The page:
Management expects that the Companys adherence to FIN No. 48 may result in increased volatility in quarterly and annual effective income tax rates as FIN No. 48 requires that any change in judgment or change in measurement of a tax position taken in a prior period be recognized as a discrete event in the period in which it occurs. Factors that could impact managements judgment include changes in income, tax laws and regulations, and tax planning strategies.
Fair Value Measurement. We adopted SFAS No. 157, Fair Value Measurements, on January 1, 2008 and FASB Staff Position (FSP) SFAS No. 157-3, Determining the Fair Value of a Financial Asset When the Market for That Asset Is Not Active, on September 30, 2008. SFAS No. 157 establishes a framework for measuring fair value. SFAS No. 157 defines fair value as the price that would be received to sell an asset or paid to transfer a liability in an orderly transaction between market participants at the measurement date, emphasizing that fair value is a market-based measurement and not an entity-specific measurement. FSP SFAS No. 157-3 clarifies the application of SFAS No. 157 in a market that is not active and provides an example to illustrate key considerations in determining the fair value of a financial asset when the market for that financial asset is not active. SFAS No. 157 addresses the valuation techniques used to measure fair value. These valuation techniques include the market approach, income approach and cost approach. The market approach uses prices or relevant information generated by market transactions involving identical or comparable assets or liabilities. The income approach involves converting future amounts to a single present amount. The measurement is valued based on current market expectations about those future amounts. The cost approach is based on the amount that currently would be required to replace the service capacity of the asset.
SFAS No. 157 establishes a fair value hierarchy, which prioritizes the inputs to valuation techniques used to measure fair value into three broad levels. The fair value hierarchy gives the highest priority to quoted prices in active markets for identical assets or liabilities (Level 1) and the lowest priority to unobservable inputs (Level 3). A financial instruments categorization within the fair value hierarchy is based upon the lowest level of input that is significant to the instruments fair value measurement.
The three levels within the fair value hierarchy are described as follows:
The Company measures financial assets and liabilities at fair value in accordance with SFAS No. 157 and FSP SFAS No. 157-3. These measurements involve various valuation techniques and models, which involve inputs that are observable, when available, and include the following significant financial instruments:
investment securities available for sale and derivative financial instruments. The following is a summary of valuation techniques utilized by the Company for its significant financial assets and liabilities which are valued on a recurring basis.
Investment securities available for sale. Where quoted prices for identical securities are available in an active market, securities are classified within Level 1 of the valuation hierarchy. If quoted market prices are not available, then fair values are estimated using quoted prices of securities with similar characteristics or discounted cash flows based on observable market inputs and are classified within Level 2 of the fair value hierarchy. In certain cases where there is limited activity or less transparency around inputs to the valuation, securities are classified within Level 3 of the valuation hierarchy. Level 3 market value measurements include an internally developed discounted cash flow model combined with using market data points of similar securities with comparable credit ratings in addition to market yield curves with similar maturities in determining the discount rate. In addition, significant estimates and unobservable inputs are required in the determination of Level 3 market value measurements. If actual results differ significantly from the estimates and inputs applied, it could have a material effect on the Companys consolidated financial statements.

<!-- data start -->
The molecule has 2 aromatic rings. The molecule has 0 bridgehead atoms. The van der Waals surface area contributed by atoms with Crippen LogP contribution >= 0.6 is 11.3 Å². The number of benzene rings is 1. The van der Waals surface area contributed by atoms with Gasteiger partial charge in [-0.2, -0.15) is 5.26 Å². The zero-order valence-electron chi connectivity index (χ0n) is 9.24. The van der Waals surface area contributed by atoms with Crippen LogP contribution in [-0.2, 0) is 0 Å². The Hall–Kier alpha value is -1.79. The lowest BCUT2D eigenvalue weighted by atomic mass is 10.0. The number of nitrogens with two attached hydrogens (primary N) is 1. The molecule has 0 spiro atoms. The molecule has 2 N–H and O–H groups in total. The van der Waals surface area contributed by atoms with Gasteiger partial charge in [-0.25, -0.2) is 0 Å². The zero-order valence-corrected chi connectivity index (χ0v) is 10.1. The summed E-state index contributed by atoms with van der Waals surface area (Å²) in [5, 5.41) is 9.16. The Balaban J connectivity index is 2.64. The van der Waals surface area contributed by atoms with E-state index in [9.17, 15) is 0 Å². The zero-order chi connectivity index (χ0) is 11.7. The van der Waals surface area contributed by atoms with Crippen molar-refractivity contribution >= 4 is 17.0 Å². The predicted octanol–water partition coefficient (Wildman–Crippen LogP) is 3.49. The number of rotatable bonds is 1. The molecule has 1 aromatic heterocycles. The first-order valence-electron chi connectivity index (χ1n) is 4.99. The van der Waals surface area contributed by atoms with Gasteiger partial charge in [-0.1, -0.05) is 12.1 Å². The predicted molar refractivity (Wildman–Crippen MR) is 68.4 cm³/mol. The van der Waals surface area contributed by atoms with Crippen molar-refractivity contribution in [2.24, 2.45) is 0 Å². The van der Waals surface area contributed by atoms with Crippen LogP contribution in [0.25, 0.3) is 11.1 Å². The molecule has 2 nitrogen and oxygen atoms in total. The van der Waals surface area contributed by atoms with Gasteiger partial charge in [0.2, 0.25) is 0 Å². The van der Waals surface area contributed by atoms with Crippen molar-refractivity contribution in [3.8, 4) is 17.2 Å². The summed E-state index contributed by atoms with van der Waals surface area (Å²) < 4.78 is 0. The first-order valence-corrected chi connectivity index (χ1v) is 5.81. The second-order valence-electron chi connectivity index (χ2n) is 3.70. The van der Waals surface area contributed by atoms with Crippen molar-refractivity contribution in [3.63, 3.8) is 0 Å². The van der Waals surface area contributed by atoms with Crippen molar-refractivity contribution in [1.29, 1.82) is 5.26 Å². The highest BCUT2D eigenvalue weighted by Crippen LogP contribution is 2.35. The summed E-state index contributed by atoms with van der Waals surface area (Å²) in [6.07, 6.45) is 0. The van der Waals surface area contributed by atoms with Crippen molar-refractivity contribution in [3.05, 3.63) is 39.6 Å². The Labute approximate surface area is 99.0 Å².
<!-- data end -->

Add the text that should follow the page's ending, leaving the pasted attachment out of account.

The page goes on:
In addition, certain assets are measured at fair value on a nonrecurring basis; that is, the instruments are not measured at fair value on an ongoing basis but are subject to fair value adjustments in certain circumstances (for example, when there is evidence of impairment). The Company measures impaired loans, servicing assets, restricted equity investments and loans or bank properties transferred into other real estate owned at fair value on a non-recurring basis.
Valuation techniques and models utilized for measuring financial assets and liabilities are reviewed and validated by the Company at least quarterly.
Balance Sheet Analysis
General. Total assets increased $49.0 million, or 7.8%, to $678.5 million at December 31, 2008 from $629.5 million at December 31, 2007. Total loans, net, increased $66.4 million, or 12.6%, during 2008 to $594.5 million. Investment and mortgage-backed securities decreased $21.5 million during the year due to sales of available for sale mutual funds of $7.6 million and normal repayments of principal and maturities. Asset growth in 2008 was funded through increases in deposits of $40.7 million, or 9.8%, to $456.0 million and Federal Home Loan Bank advances of $13.6 million, or 11.3%, to $133.8 million.